I use Gixen. It bids eBay about five seconds before the end of the auction. I highly recommend it. Developed and maintained with care by one guy. Free, but you can pay a small amount and get the same bid submitted from another location at the same time, to protect against network lag. I think research shows that both the ComicLink and eBay auction closes are worse for both buyer and seller, but at least Gixen a) guarantees that your final bid will go in, b) doesn’t allow you to second guess yourself – set your best bid well before and walk away, don’t get into a bidding war, that is always advantage seller.

  8. Kai’ckul, so true, I’m a huge ball of nerves as I watch the comiclink counter count down below 10 seconds, then that second screen comes on to confirm and i cross my fingers that “error” message that says “bid has to be higher than current bid” does’nt show up. I’d call it more nerveracking than an adreneline rush…

    Meli, I’ve been caught so many times justifying one more bid after being outbid that I can see the value of software like that, nothing good ever happens when you get outbid past your “supposed” limit, you either loose the boo (bad) or you bid too high (bad).

  9. Love Diary is a title head and shoulders above the average romance comics. As is it’s sister title, Love Journal. The first issue of LJ just set some kind of record in a Heritage auction. There were edited by a woman, and used more fine artists including Syd Shores, Harry Anderson, Mort Leav and Mort Lawrence. The same company did The Westerner and Wanted, also outstanding titles for above quality art by these same artists.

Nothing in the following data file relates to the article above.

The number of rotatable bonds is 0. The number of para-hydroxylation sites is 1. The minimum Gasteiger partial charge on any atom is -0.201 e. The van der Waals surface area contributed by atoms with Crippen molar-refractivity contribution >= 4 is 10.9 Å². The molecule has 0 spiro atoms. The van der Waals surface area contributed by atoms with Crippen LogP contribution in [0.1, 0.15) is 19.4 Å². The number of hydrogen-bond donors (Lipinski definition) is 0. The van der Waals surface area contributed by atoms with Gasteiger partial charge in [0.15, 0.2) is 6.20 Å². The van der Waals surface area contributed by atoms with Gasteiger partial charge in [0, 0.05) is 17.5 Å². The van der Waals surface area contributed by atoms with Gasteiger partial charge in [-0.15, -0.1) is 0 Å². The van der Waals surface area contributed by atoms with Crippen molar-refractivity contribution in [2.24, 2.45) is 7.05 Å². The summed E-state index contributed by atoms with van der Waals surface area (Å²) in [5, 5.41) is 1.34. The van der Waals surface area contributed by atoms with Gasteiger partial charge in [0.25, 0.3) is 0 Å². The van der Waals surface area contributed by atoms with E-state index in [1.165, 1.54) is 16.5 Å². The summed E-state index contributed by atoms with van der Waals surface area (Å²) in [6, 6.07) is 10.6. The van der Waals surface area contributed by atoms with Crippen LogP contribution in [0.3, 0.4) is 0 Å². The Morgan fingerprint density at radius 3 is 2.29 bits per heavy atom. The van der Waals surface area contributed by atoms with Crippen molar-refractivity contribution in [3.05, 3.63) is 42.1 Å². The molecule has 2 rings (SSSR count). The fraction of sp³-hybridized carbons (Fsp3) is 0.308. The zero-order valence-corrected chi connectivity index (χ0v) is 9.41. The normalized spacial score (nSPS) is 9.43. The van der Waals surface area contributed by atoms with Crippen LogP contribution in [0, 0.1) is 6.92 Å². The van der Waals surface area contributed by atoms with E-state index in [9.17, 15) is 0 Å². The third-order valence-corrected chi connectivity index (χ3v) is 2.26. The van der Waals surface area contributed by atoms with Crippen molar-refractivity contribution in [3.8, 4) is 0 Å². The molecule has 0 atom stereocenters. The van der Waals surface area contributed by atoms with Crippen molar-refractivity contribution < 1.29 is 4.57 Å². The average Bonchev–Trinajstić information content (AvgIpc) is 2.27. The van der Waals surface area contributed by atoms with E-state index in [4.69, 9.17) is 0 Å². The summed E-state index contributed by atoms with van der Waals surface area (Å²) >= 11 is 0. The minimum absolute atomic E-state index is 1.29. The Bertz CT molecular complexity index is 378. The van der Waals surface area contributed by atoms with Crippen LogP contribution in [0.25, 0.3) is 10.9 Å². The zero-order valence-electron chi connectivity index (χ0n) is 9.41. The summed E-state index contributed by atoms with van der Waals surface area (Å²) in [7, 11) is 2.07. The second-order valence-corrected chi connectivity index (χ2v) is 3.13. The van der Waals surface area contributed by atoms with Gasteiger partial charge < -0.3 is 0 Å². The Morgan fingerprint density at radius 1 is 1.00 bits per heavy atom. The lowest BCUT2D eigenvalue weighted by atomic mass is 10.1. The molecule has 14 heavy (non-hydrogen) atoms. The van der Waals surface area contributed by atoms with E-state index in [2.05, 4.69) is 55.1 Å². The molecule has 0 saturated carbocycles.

Like most collectors, I poo-pooed romance comics for decades. Then as I got a lot of the other books I wanted, and kept looking around for more interesting stuff to collect…there it was. Cheap prices, many of the same artists who were doing my favorite adventure or super hero books. Fun stuff I’d never seen before. Even some readable stories (Matt Baker’s written by Dan Dutch are best known, but see below, the Harveys are particularly fun.

    Nowadays the prices are not quite so cheap, but still low compared to most other comics. Pre-code and even post-code to 1960 or so DCs are filled with Romita and others. I like the pre-code best, Infantino, Giella, Giacoia. The Atlas romance have been pretty popular for years, thanks to (gasp) Vince Colletta doing some fine work, and Jay Scott Pike (who went on to be come a pin-up artist), and even Joe Maneely sometimes.